Japan's government will convene a key panel of medics Thursday to advise on its state of emergency over the coronavirus, as local media reported the prime minister would expand the measures to cover the entire country.
Prime Minister Shinzo Abe has already declared a monthlong state of emergency in seven regions, including Tokyo.
People in these places are being urged to stay inside but the rules stop far short of the tight lockdowns seen in other parts of the world.
Since the emergency came into effect on April 8, several regional governors have called for the measures to be expanded to cover their areas — warning of a growing number of coronavirus infections and overwhelmed medical facilities.
Some have declared their own local emergencies, even though they carry no legal force.
"Today, an advisory committee will be held. We should listen to the opinions of experts about areas subject to a state of emergency," government spokesman Yoshihide Suga told reporters at a regular afternoon briefing.
"If we limit areas (under the state of emergency), people are increasingly flowing to neighboring ones. We have to deal with it while discussing what to do during the holidays," he added, referring to the Golden Week period in late April and early May, when much of the country travels.
Japan has so far seen a relatively small outbreak of the virus, despite recording its first case in mid-January, with around 8,500 infections and 136 deaths by Thursday.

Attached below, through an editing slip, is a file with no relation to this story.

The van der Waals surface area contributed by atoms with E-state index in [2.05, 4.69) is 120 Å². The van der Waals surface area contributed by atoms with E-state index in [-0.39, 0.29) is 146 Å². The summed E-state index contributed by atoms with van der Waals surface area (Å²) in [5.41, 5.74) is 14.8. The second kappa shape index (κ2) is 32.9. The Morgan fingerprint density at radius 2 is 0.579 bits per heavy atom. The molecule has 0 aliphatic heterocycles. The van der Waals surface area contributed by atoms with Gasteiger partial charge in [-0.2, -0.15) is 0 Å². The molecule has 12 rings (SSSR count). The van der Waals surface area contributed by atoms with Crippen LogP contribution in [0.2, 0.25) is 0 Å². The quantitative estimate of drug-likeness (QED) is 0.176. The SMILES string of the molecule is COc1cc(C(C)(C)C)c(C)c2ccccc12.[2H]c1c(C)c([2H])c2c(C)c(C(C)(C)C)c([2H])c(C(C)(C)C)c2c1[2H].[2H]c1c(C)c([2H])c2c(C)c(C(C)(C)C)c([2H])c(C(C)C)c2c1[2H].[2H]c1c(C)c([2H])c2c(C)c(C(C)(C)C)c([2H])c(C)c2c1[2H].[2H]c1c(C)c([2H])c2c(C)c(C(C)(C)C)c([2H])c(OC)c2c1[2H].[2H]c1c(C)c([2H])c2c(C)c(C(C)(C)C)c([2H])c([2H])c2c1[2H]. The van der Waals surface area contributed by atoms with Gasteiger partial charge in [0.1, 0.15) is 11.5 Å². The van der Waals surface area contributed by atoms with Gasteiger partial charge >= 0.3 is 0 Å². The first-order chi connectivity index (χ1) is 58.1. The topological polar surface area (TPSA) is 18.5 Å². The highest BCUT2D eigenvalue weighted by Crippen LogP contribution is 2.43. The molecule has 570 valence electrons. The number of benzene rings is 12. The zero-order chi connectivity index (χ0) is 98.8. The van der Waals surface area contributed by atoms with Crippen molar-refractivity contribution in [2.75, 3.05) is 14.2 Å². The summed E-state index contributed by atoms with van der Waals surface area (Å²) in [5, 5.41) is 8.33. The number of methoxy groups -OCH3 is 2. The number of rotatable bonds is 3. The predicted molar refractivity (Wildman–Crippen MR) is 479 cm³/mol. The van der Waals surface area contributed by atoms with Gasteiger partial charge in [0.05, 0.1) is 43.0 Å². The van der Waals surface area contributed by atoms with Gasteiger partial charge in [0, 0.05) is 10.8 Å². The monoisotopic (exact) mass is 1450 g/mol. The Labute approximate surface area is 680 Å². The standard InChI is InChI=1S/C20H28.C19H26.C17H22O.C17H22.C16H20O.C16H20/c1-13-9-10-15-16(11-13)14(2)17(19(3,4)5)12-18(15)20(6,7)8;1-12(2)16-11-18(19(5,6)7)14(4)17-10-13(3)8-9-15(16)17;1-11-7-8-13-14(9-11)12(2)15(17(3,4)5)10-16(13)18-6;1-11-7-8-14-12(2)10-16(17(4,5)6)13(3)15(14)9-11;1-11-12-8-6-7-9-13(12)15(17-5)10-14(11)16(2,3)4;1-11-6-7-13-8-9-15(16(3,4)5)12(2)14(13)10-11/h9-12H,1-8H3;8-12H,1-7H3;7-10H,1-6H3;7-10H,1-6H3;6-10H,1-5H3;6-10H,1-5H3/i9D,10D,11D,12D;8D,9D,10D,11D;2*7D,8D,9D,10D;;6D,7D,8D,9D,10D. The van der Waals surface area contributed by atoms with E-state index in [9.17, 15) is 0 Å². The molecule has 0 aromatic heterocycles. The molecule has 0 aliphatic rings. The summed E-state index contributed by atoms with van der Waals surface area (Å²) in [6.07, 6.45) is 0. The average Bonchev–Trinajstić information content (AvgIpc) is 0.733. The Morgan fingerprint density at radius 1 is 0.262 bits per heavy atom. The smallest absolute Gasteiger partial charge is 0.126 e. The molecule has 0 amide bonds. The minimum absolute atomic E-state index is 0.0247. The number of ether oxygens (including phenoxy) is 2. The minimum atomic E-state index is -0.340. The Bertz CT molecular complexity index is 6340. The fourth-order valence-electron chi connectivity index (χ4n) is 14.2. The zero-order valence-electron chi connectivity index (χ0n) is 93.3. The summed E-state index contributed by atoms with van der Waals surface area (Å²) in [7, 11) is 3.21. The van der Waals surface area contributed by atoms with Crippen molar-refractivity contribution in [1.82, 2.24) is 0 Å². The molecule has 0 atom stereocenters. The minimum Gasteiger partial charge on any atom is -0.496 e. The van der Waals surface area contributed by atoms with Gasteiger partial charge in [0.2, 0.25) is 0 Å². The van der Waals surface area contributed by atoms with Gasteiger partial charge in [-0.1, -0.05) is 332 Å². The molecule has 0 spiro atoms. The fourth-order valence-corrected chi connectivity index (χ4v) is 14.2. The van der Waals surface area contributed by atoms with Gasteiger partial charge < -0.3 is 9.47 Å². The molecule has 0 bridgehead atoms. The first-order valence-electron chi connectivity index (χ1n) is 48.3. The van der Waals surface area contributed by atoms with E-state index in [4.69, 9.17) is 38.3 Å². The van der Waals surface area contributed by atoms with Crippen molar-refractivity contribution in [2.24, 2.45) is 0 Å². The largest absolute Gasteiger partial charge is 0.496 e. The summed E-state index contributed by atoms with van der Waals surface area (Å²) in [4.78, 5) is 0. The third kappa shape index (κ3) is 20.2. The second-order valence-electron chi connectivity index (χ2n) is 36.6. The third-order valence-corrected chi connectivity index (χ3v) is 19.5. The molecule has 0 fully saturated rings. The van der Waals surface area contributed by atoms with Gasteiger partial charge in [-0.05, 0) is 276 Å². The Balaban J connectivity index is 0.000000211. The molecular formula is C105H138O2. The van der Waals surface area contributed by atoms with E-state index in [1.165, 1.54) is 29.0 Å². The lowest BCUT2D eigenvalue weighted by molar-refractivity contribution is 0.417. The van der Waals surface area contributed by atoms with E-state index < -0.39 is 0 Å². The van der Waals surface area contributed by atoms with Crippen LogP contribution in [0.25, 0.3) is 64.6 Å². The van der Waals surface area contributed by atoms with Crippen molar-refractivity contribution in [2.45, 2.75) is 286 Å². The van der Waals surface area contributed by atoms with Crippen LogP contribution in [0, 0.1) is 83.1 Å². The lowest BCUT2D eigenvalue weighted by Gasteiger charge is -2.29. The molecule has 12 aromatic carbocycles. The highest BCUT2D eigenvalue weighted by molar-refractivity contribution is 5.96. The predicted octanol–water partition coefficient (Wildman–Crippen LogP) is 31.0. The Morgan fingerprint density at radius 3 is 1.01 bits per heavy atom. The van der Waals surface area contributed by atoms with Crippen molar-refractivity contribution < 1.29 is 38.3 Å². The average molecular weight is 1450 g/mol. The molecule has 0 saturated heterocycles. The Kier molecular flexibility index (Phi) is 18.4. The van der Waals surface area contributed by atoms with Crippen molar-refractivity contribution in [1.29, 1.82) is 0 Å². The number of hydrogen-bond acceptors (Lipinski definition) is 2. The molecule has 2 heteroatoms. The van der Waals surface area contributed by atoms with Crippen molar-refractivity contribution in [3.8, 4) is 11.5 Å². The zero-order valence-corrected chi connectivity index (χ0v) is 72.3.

But local medical associations and experts have sounded the alarm, and Abe has asked people in areas already under a state of emergency to reduce contact with others by 70% to 80% to avoid an explosive growth in infections.
The state of emergency allows governors to ask people to stay indoors and request that businesses close, but there are no enforcement mechanisms and no penalties for those who fail to comply.
In Tokyo, the governor has called on people to work from home, and significant drops have been seen in the number of people commuting each day on the city's notoriously crowded transport system.
But while some central areas have been uncharacteristically deserted, local neighborhoods have remained relatively bustling, raising concerns about whether the measures will be sufficient.
Japan's two emergency medical associations this week issued a joint statement warning they are "already sensing the collapse of the emergency medical system," with hospitals unable to deal with patients suffering from non-coronavirus ailments.
And in Japan's third-biggest city Osaka, the mayor has appealed for donations of raincoats to serve as personal protection for health workers who he said were being forced to resort to garbage bags.
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